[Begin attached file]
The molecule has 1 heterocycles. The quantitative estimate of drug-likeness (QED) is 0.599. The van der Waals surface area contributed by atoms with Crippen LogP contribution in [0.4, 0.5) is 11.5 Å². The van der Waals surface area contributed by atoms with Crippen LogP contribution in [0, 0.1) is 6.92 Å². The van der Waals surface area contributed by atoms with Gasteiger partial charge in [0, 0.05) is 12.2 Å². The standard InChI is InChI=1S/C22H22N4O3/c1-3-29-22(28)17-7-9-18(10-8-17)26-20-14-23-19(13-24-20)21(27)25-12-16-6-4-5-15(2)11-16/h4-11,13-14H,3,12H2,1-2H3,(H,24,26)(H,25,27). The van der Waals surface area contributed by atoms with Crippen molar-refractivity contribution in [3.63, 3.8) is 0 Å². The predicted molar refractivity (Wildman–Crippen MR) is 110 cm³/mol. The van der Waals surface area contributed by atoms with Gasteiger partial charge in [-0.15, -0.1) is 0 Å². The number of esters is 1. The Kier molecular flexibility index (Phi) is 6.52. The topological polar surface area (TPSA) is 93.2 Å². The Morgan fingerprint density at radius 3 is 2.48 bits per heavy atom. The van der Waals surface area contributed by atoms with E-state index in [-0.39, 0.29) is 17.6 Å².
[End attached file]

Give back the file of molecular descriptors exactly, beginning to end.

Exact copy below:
The molecule has 1 heterocycles. The quantitative estimate of drug-likeness (QED) is 0.599. The van der Waals surface area contributed by atoms with Crippen LogP contribution in [0.4, 0.5) is 11.5 Å². The van der Waals surface area contributed by atoms with Crippen LogP contribution in [0, 0.1) is 6.92 Å². The van der Waals surface area contributed by atoms with Gasteiger partial charge in [0, 0.05) is 12.2 Å². The standard InChI is InChI=1S/C22H22N4O3/c1-3-29-22(28)17-7-9-18(10-8-17)26-20-14-23-19(13-24-20)21(27)25-12-16-6-4-5-15(2)11-16/h4-11,13-14H,3,12H2,1-2H3,(H,24,26)(H,25,27). The van der Waals surface area contributed by atoms with Crippen molar-refractivity contribution in [3.63, 3.8) is 0 Å². The predicted molar refractivity (Wildman–Crippen MR) is 110 cm³/mol. The van der Waals surface area contributed by atoms with Gasteiger partial charge in [-0.15, -0.1) is 0 Å². The number of esters is 1. The Kier molecular flexibility index (Phi) is 6.52. The topological polar surface area (TPSA) is 93.2 Å². The Morgan fingerprint density at radius 3 is 2.48 bits per heavy atom. The van der Waals surface area contributed by atoms with E-state index in [-0.39, 0.29) is 17.6 Å².